Last Saturday's overtime victory by the men's basketball team over Princeton was hard-fought and very, very close. So close, in fact, that anything--anything--might have made the difference; a missed free throw, a bad pass, a torn shoelace, a bad call by the ref, or even a song by the Harvard band.
The band? Well, yes, according to Harvard Basketball Coach Frank McLaughlin. The band, he says, can have a real impact on a contest's outcome: "I think the Princeton game was a perfect example. The band gets the crowd up, and your adrenalin starts going more. They played a major role in our win."
McLaughlin sounds as though he's exaggerating, but his affection for the Crimson-coated concertizers is sincere. "I don't think they get as much credit as they deserve," he insists. "I have the greatest respect for them." So much, infact, that this week he sent the band a thank you letter for its support at the Princeton game and at Sunday's loss to Penn. And he often wears a heart-shaped pin proclaiming. "I Love the Harvard Band."
Some band members think the basketball coach attributes greater power to the musical merrymakers than they deserve, though they certainly appreciate it. "I would really hesitate to say that we have an effect on the game," says April Murphy, the band's manager, "but it must be nice for them to know we care."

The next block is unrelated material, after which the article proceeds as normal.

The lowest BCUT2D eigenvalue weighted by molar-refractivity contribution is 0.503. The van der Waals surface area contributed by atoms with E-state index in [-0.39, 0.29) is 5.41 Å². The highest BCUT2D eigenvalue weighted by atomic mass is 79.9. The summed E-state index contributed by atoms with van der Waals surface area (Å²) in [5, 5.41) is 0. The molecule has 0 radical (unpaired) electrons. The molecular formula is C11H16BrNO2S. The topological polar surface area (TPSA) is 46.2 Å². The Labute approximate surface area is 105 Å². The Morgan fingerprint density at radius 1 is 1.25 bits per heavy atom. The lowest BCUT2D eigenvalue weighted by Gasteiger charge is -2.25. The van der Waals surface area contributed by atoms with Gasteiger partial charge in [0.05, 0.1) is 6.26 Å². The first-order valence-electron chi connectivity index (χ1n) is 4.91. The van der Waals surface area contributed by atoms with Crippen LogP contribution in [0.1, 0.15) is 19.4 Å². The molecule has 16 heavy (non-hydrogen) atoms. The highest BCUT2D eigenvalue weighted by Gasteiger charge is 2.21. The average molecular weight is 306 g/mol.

More easily ascertained than the band's effect in the game is its effects on the crowd. During the second half of last Saturday's Princeton game, the band lapsed into what sounded like a badly-rendered dirge.
"That was a mess," Peter Reale the band's conductor, said of the group's rendition of "The Imperial March" from "Star Wars." "Leave that as a catastrophe." Reale concluded tersely. "When all the parts are there, it sounds great."
Basketball crowds may not be known for their highbrow taste in music, but the capacity audience in attendance last Saturday didn't need diplomas from Juliard to tell that "The Imperial March" was a mistake. Boos, hisses, and the kind of language normally reserved for referees were aimed at the band which as usual took it all in stride. "We try to be light, entertaining, non-chalant," said one band member after the fiasco. "The more crowd response we elicit the better--bad or good."
Most crowd response is favorable, though especially when the band comes up with an original cheer. After the Quakers made their first basket last Sunday, the Penn fans threw dozens of red and blue streamers onto the court. Minutes later, the band yelled in unison: "Roses are red. Violets are blue: the streamers were cute, but you still live in Philadelphia." The crowd loved it.
Nothing--not the cheers, even the off-color ones; not the infrequent "catastrophes"--dampens the enthusiasm of one of the band's biggest fans, McLaughlin. "They can be as noisy as they want," he says. "This weekend I complained to them: I told them they should play more, not less."
So maybe, despite band manager Murphy's insistence that "they, [the players] play the game, and they win or lose," the band may really have a tangible effect on team performance. After all, the band entertains at nearly every home game played by the men's team, whose record stands at 8-11; it never plays at women's basketball games, and the women's record is 2-18. Of course, the women could use Joe Carrabino, too.